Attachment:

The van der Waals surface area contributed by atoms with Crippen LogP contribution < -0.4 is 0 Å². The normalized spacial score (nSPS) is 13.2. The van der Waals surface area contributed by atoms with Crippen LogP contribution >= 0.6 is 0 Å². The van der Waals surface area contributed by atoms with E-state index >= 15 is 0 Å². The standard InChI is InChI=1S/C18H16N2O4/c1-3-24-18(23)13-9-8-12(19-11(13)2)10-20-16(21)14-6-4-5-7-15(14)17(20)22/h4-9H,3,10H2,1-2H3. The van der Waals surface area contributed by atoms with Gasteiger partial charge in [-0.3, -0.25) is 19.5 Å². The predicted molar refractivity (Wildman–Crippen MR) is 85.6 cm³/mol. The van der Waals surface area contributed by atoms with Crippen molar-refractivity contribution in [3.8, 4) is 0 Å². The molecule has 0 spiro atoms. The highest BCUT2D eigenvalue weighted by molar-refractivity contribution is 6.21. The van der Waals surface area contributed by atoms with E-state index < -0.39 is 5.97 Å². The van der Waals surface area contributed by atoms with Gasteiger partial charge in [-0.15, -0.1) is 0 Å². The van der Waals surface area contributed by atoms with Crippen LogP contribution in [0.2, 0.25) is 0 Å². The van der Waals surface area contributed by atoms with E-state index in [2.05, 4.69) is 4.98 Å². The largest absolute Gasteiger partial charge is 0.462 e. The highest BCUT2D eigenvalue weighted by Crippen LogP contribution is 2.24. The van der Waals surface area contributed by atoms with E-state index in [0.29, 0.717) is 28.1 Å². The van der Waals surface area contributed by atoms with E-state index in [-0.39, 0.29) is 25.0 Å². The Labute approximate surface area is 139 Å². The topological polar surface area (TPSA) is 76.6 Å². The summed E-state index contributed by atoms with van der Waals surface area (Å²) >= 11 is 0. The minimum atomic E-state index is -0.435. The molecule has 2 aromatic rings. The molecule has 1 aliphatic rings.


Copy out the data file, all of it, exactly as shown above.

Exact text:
The van der Waals surface area contributed by atoms with Crippen LogP contribution < -0.4 is 0 Å². The normalized spacial score (nSPS) is 13.2. The van der Waals surface area contributed by atoms with Crippen LogP contribution >= 0.6 is 0 Å². The van der Waals surface area contributed by atoms with E-state index >= 15 is 0 Å². The standard InChI is InChI=1S/C18H16N2O4/c1-3-24-18(23)13-9-8-12(19-11(13)2)10-20-16(21)14-6-4-5-7-15(14)17(20)22/h4-9H,3,10H2,1-2H3. The van der Waals surface area contributed by atoms with Gasteiger partial charge in [-0.3, -0.25) is 19.5 Å². The predicted molar refractivity (Wildman–Crippen MR) is 85.6 cm³/mol. The van der Waals surface area contributed by atoms with Crippen molar-refractivity contribution in [3.8, 4) is 0 Å². The molecule has 0 spiro atoms. The highest BCUT2D eigenvalue weighted by molar-refractivity contribution is 6.21. The van der Waals surface area contributed by atoms with E-state index < -0.39 is 5.97 Å². The van der Waals surface area contributed by atoms with Gasteiger partial charge in [-0.15, -0.1) is 0 Å². The van der Waals surface area contributed by atoms with Crippen LogP contribution in [0.2, 0.25) is 0 Å². The van der Waals surface area contributed by atoms with E-state index in [2.05, 4.69) is 4.98 Å². The largest absolute Gasteiger partial charge is 0.462 e. The highest BCUT2D eigenvalue weighted by Crippen LogP contribution is 2.24. The van der Waals surface area contributed by atoms with E-state index in [0.29, 0.717) is 28.1 Å². The van der Waals surface area contributed by atoms with E-state index in [-0.39, 0.29) is 25.0 Å². The Labute approximate surface area is 139 Å². The topological polar surface area (TPSA) is 76.6 Å². The summed E-state index contributed by atoms with van der Waals surface area (Å²) >= 11 is 0. The minimum atomic E-state index is -0.435. The molecule has 2 aromatic rings. The molecule has 1 aliphatic rings.